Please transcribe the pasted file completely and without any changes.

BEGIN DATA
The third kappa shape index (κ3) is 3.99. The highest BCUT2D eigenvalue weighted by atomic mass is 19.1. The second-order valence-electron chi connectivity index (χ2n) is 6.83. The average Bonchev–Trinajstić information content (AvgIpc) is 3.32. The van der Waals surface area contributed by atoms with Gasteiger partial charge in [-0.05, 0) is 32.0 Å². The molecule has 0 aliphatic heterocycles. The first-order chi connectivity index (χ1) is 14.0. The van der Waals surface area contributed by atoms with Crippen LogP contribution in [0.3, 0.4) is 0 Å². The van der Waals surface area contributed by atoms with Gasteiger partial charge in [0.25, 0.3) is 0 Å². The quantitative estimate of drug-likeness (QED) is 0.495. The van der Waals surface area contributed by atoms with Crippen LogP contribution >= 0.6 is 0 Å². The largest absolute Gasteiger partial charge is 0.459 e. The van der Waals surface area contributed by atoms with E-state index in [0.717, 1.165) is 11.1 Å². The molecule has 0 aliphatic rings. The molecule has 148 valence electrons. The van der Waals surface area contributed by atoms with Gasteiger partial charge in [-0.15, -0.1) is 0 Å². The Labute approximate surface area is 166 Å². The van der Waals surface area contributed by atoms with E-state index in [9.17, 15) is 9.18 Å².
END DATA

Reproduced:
The third kappa shape index (κ3) is 3.99. The highest BCUT2D eigenvalue weighted by atomic mass is 19.1. The second-order valence-electron chi connectivity index (χ2n) is 6.83. The average Bonchev–Trinajstić information content (AvgIpc) is 3.32. The van der Waals surface area contributed by atoms with Gasteiger partial charge in [-0.05, 0) is 32.0 Å². The molecule has 0 aliphatic heterocycles. The first-order chi connectivity index (χ1) is 14.0. The van der Waals surface area contributed by atoms with Crippen LogP contribution in [0.3, 0.4) is 0 Å². The van der Waals surface area contributed by atoms with Gasteiger partial charge in [0.25, 0.3) is 0 Å². The quantitative estimate of drug-likeness (QED) is 0.495. The van der Waals surface area contributed by atoms with Crippen LogP contribution >= 0.6 is 0 Å². The largest absolute Gasteiger partial charge is 0.459 e. The van der Waals surface area contributed by atoms with E-state index in [0.717, 1.165) is 11.1 Å². The molecule has 0 aliphatic rings. The molecule has 148 valence electrons. The van der Waals surface area contributed by atoms with Gasteiger partial charge in [-0.15, -0.1) is 0 Å². The Labute approximate surface area is 166 Å². The van der Waals surface area contributed by atoms with E-state index in [9.17, 15) is 9.18 Å².